During World War II, the brave Allied servicemen in the Pacific theater were missing the comforts of home. Instead of Mom’s cooking, they were trying to swallow cold MREs in an unfamiliar climate halfway across the world. The men were scared: for their lives, for their country, for the relationships they put on pause to do their duty.
The political and military brass of Empire of Japan did the perfectly natural thing: they tried to take advantage of these feelings in order to demoralize the enemy force. Enter Tokyo Rose, the collective name for the sweet-voiced women who narrated radio broadcasts intended for American soldiers and sailors in the Pacific. The Pentagon and private agencies did their best to help the men keep their minds occupied while in theater–distributing radio programs, movies, paperbacks, comic books–but there was always an audience for any English-speaking voice they could catch over the airwaves.
Tokyo Rose told the Americans how beautiful Japan was and softly, sweetly urged them to give up hope that they would defeat the mighty forces of the Empire. She cooed into the microphone and told the guys about their girls back home, how Sally Strongheart from All-America, Kansas, wasn’t waiting like she promised. No, she was going to the sock hop with that 4-F she always said was just a friend.
See for yourself:
Of course, the propaganda effort didn’t work because Americans are so awesome (USA! USA! USA!), but the story reveals an important lesson about craft. The rhetoric of Tokyo Rose was not bombastic. She didn’t scream. No, she calmly appealed to the fears of her listeners. See how this relaxed and logical approach was a much better idea than, say, endless screeching?
We write because we have stories we need to tell, ideas we need to share. Our hearts burn with the need to commit our thoughts to paper and share them with others. But here’s the problem: we can’t get our message across if all we do is burn. No, the heat must be focused and have a purpose. In the words of the late, great Christopher Hitchens: “heat is not the antithesis of light but rather the source of it.”
Here’s an example of heat that produces no light, that casts no illumination whatsoever on the world or the human condition. This young woman was not pleased to see a Donald Trump banner on her campus. I think you’ll agree with me that she doesn’t make a very compelling argument.
I think you’ll agree with me that this young woman did not win any hearts and minds to whatever the heck she was thinking.
We are in a new and fascinating age of political literature. (I wish this age had begun fifteen years ago, but so it goes…) As reading rates have declined, the writing community has become ever more liberal, or whatever term you would like to use. On some level this makes sense. Writers have always been curious about others. We’ve always used empathy to put ourselves into the lives of others. But I think it’s reasonable to admit that the balance has shifted even further to the left than usual.
There are such amazing opportunities for writers! There are so very, very many things to say in this absolutely crazy political climate. We all want writing to remain what it has always been: a vehicle for entertainment social chronicle and change. Unfortunately, our work becomes less useful and less effective if we figuratively prance around the yogurt-puddled quad screeching at people who both agree and disagree with us.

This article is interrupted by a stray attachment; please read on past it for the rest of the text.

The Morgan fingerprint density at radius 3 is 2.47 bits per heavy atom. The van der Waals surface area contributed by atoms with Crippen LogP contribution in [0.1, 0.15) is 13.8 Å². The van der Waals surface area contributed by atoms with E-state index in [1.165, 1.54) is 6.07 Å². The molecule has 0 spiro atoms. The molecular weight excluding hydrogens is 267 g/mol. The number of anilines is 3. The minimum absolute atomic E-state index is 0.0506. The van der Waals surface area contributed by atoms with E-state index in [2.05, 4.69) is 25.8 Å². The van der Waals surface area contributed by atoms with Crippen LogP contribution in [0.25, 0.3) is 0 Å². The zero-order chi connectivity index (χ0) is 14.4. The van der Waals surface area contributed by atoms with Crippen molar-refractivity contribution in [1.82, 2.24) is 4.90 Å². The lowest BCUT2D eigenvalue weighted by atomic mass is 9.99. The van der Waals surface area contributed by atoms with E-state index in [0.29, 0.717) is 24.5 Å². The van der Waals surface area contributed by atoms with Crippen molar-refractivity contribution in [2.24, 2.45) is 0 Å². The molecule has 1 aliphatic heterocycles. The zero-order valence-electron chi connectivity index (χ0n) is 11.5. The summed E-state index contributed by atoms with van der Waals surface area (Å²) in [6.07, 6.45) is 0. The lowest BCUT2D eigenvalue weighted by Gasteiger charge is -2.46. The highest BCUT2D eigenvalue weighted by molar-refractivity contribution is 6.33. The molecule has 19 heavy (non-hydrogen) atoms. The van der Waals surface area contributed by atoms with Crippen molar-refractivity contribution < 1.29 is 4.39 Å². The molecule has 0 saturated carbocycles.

Protest literature is boring and pointless when it’s all heat and no light, when it’s a screech instead of an argument. That is why I was so pleased to read a protest poem that actually meant something. Rachel Custer’s “How I Am Like Donald Trump” appeared in Rattle’s Poets Respond feature. Published a couple weeks before the election, the poem is not at all pro-Trump, but it’s also not packed with breathless hyperbole and unchanneled anger.
First of all, look at the title. Ms. Custer literally identifies with Trump and makes it clear that she is employing empathy. A writer can hate a character all they like, but they must empathize with the person about whom they are writing. No, this doesn’t mean that you forgive or even like a person. You must understand, to paraphrase the great Lee K. Abbott, who the character is in the dark.
Then Ms. Custer dedicates the poem, “for D.T. and other lonely people.” I know. I agree. Trump is bad. I don’t like his policies. I don’t like some of the things he has said. Did we gain anything from yet another affirmation against Trump? No. But we do get something out of thinking of the “villain” as a real human being, in this case a “lonely” one. For some reason, many of us are forgetting that the old-fashioned mustache-twirling bad guy who is just bad has fallen out of style. No, we like our villains to be complicated and to resemble real people who have real motivations. Thinking of Trump (in this case) as a real human being also makes your protest art more effective. Instead of arguing against a strawman, you’re arguing against a flesh-and-blood man.
The poem itself, it seemed to me, was quite sad and evocative. Ms. Custer could have been like so many other writers and written:
OMG I HATE TRUMP
HE SAID MEAN THINGS ABOUT THAT BEAUTY PAGEANT CONTESTANT
AND RUINED BILLY BUSH’S
See? Only heat. No light. Ms. Custer’s Trump is revealed to be a sad and pitiful man; her work is more effective than a thousand screeching undergrads. You can’t unseat a politician unless you understand them and why they do what they do. You can’t make a deal with a person unless you understand their psychology.
Ms. Custer uses the heat in her heart to generate light instead of merely adding to the fury that we find in so many places. Let’s try to do the same thing when next we try to change the world with our words.